EMPLOYMENT LAW UPDATE

Who knew vaccine requirements could be so much fun?

By Mike O’Brien

 As you might recall, in one of our previous updates we cautioned that implementing workplace-vaccination requirements could be a bit tricky. It turns out, we were right—just ask the federal government.
On Nov. 5, the Centers for Medicare & Medicaid Services (CMS) issued an Interim Final Rule regulating healthcare facilities (“Vaccination IFR”). The Vaccination IFR—which applies to most (but not all) healthcare facilities subject to CMS’s health and safety requirements—obliges covered businesses to develop and implement policies to

(1) ensure that all staff is fully vaccinated against COVID-19;

(2) track employee vaccination status, including boosters; and

(3) grant and track vaccination exemptions, including those based on applicable federal law (e.g., the ADA and Title VII of the Civil Rights Act), or recognized clinical contraindications to COVID-19 vaccines (click here to see information from the CDC regarding contraindications).

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The Vaccination IFR can be found here. You can read more about the Vaccination IFR, as well as OSHA’s Emergency Temporary Standard for healthcare settings (“Healthcare ETS”) (which imposes numerous COVID-related obligations on healthcare facilities) here. Let’s not forget that the federal government has also mandated vaccinations for federal contractors (you can read more on that here).

And, as we reported earlier, OSHA recently issued its Emergency Temporary Standard on COVID-19 Vaccination and Testing (“Vaccination ETS”) (you can read it here), which directs employers with 100 or more employees to require their employees to get vaccinated or undergo weekly testing.
All of these vaccine-related regulations have set up a bit of a showdown between the federal government and . . . lots of groups—including several states. In a recent ruling the Fifth Circuit Court of Appeals stayed OSHA’s Vaccination ETS, finding that the regulation is “overinclusive . . . and underinclusive,” and “grossly exceeds OSHA’s statutory authority.” That decision is itself subject to further judicial review, which likely will end up before the U.S. Supreme Court. You can read the Fifth Circuit’s full ruling here, and read more on the story here. Several states, including Utah, have also filed suit against the Biden administration over CMS’s Vaccination IFR. You can read more on that here.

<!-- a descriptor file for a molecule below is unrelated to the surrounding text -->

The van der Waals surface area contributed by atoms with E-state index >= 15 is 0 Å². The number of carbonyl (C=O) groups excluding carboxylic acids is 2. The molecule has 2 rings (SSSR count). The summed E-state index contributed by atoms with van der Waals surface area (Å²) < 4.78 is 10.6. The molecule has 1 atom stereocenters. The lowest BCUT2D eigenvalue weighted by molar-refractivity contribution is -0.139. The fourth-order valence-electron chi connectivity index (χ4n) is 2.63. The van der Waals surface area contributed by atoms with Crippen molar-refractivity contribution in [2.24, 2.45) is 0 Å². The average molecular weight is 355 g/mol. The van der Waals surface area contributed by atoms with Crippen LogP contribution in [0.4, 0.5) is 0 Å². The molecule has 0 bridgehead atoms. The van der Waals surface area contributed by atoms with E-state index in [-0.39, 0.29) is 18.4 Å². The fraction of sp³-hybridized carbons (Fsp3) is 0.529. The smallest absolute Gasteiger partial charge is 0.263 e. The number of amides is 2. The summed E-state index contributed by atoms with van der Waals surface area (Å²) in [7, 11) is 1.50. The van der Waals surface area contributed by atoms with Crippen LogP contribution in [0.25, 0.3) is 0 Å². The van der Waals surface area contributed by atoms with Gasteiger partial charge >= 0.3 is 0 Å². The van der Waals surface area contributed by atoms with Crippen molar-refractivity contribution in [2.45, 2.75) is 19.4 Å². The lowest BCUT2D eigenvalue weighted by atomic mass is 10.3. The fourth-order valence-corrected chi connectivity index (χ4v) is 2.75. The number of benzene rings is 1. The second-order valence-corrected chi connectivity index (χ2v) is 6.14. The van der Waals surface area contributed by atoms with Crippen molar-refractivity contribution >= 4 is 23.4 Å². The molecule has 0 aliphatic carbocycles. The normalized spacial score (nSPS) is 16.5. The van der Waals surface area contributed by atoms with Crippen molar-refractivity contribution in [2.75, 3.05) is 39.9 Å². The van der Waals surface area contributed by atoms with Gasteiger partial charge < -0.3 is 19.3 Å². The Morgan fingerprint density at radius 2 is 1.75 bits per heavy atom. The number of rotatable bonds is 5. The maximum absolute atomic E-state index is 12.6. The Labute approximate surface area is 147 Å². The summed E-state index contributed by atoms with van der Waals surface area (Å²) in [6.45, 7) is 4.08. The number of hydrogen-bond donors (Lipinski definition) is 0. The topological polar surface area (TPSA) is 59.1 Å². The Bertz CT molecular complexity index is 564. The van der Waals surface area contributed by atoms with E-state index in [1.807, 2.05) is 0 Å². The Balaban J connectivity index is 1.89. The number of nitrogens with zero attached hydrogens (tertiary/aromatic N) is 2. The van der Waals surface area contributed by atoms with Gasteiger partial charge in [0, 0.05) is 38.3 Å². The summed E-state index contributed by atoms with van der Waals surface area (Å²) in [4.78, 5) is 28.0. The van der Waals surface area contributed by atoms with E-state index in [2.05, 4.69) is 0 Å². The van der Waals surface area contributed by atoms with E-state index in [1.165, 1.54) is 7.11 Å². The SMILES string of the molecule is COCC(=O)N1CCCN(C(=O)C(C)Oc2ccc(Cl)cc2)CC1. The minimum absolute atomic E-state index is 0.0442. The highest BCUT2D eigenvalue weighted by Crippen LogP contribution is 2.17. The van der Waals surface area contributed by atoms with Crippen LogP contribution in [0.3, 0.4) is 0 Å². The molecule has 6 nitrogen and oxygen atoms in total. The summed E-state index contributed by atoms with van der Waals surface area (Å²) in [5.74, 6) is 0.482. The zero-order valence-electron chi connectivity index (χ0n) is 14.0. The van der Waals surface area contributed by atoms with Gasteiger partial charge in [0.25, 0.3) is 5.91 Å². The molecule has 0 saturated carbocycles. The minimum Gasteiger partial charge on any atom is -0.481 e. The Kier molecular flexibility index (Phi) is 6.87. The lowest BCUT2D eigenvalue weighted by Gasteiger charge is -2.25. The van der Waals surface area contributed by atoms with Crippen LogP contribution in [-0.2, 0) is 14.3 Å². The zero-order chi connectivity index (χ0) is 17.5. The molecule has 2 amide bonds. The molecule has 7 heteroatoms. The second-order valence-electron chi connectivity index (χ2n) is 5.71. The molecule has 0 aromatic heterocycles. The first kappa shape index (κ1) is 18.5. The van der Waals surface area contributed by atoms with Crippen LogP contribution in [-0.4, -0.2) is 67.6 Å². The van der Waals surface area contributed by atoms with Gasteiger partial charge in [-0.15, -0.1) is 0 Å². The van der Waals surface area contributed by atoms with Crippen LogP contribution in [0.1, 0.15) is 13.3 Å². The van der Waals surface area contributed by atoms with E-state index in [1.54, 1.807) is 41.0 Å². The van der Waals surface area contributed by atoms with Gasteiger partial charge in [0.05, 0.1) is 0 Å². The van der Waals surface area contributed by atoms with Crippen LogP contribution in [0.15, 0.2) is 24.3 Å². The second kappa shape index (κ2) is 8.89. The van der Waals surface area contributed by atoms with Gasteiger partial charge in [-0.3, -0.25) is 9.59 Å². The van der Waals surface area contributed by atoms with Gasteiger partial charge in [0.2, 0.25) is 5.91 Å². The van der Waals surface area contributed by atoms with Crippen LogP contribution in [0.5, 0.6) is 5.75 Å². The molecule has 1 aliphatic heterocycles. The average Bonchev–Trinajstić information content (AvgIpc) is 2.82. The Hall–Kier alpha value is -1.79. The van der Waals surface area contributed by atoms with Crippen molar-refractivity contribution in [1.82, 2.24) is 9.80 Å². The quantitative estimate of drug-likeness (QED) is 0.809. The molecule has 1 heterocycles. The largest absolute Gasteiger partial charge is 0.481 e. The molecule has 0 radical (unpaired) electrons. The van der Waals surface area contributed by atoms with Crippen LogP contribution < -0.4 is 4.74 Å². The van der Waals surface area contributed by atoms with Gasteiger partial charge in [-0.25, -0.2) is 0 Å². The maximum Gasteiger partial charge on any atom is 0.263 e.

It’s almost certain that the ultimate fate of the vaccine mandates will be decided by the U.S. Supreme Court. OSHA has issued the following statement regarding the temporary federal-court stay: “While OSHA remains confident in its authority to protect workers in emergencies, OSHA has suspended activities related to the implementation and enforcement of the [Vaccination] ETS pending future developments in the litigation.” (emphasis added).
In addition to these judicial challenges to vaccine mandates, legislative responses are popping up as well.

In non-vaccine news, 401(k) contribution limits are being raised for 2022

The IRS has announced the updated Internal Revenue Code (Code) Section 415 limits for 2022. Found in IRS Notice 2021-61, the cost-of-living-adjusted limits for 2022 include the following:

  • Effective Jan. 1, 2022, the limitation on the annual benefit under a defined benefit plan under Code Section 415(b)(1)(A) is increased from $230,000 to $245,000;
  • The limitation for defined contribution plans under Code Section 415(c)(1)(A) is increased in 2022 from $58,000 to $61,000;
  • The limitation under Code Section 402(g)(1) on the exclusion for elective deferrals described in Code Section 402(g)(3) is increased from $19,500 to $20,500;
  • The annual compensation limit under Code Sections 401(a)(17), 404(l), 408(k)(3)(C), and 408(k)(6)(D)(ii) is increased from $290,000 to $305,000;
  • The dollar limitation under Code Section 416(i)(1)(A)(i) concerning the definition of “key employee” in a top-heavy plan is increased from $185,000 to $200,000;
  • The limitation used in the definition of “highly compensated employee” under Code Section 414(q)(1)(B) is increased from $130,000 to $135,000; and
  • The dollar limitation for catch-up contributions to an applicable employer plan for individuals aged 50 or over remains unchanged at $6,500.

Although these limits were announced as many employers were beginning their open enrollment periods for 2022 benefits, 401(k) contributions can be adjusted during the course of the year and, therefore, are less time-sensitive. HR professionals should convey to employees their plan contribution limits for next year.


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